Understanding the GSBPM

6. A statistical business process is a collection of related and structured activities and tasks to convert input data into statistical information. In the context of the GSBPM, organisations or groups of organisations perform statistical business processes to create official statistics to satisfy the needs of the users. The output of the process may be a mixed set of physical or digital products presenting data and metadata in different ways, such as publications, maps, electronic services, among others.

7. The GSBPM should be applied and interpreted flexibly. It is not a rigid framework in which all steps must be followed in a strict order, instead it identifies the possible steps in the statistical business process and the inter-dependencies between them.

8. Although the presentation of the GSBPM follows the logical sequence of steps in most statistical business processes, the elements of the model may occur in different orders in different circumstances. Also, some sub-processes will be revisited, forming iterative loops, particularly within the Process and Analyse phases.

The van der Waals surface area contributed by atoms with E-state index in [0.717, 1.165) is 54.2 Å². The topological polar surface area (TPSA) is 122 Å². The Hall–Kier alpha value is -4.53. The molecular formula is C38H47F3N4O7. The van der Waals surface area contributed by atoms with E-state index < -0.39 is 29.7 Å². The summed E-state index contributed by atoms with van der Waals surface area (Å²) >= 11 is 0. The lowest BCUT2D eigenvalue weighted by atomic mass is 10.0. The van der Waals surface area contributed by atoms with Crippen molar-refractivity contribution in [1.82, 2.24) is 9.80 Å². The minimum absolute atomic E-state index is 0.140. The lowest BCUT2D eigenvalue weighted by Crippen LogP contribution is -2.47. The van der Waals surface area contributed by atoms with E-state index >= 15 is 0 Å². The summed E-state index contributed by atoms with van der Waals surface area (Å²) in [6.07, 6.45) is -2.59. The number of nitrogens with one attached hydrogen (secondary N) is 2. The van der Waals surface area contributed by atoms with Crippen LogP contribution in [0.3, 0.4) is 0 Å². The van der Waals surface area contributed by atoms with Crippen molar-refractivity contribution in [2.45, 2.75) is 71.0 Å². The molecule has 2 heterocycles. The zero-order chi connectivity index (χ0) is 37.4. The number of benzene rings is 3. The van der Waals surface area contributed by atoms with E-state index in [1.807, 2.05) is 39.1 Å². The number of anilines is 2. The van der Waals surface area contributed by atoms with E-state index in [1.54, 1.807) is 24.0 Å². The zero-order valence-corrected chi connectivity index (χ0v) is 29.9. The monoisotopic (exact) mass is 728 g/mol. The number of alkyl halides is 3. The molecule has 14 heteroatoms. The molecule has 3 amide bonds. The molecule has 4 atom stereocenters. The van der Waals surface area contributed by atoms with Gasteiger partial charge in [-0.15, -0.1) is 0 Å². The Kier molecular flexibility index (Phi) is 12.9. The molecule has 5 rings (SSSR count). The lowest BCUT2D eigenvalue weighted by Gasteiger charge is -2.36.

9. The GSBPM can be viewed as a checklist to make sure that all necessary steps have been considered or as a "cookbook" to identify all the "ingredients" of a statistical business process.

Figure 1. Ongoing work phases and change work phases of the GSBPM

10. In many statistical organisations, the first few phases are only considered when a new output is created or when the process is revised as a result of an evaluation process. Once the output becomes part of “normal” ongoing activity, these phases are not undertaken (for example, it is not necessary to build new collection tools every time labour force survey data are collected). Figure 1 depicts this.

11. The GSBPM should therefore be seen more as a matrix, through which there are many possible paths. In this way, the GSBPM aims to be sufficiently generic to be widely applicable and to encourage a standard view of the statistical business process, without becoming either too restrictive or too abstract and theoretical.


12. The GSBPM comprises three levels:

  • Level 0, the statistical business process;
  • Level 1, the eight phases of the statistical business process;
  • Level 2, the sub-processes within each phase.

13. A diagram showing the phases (level 1) and sub-processes (level 2) is included in Section IV (Figure 3). The sub-processes are described in detail in Section V.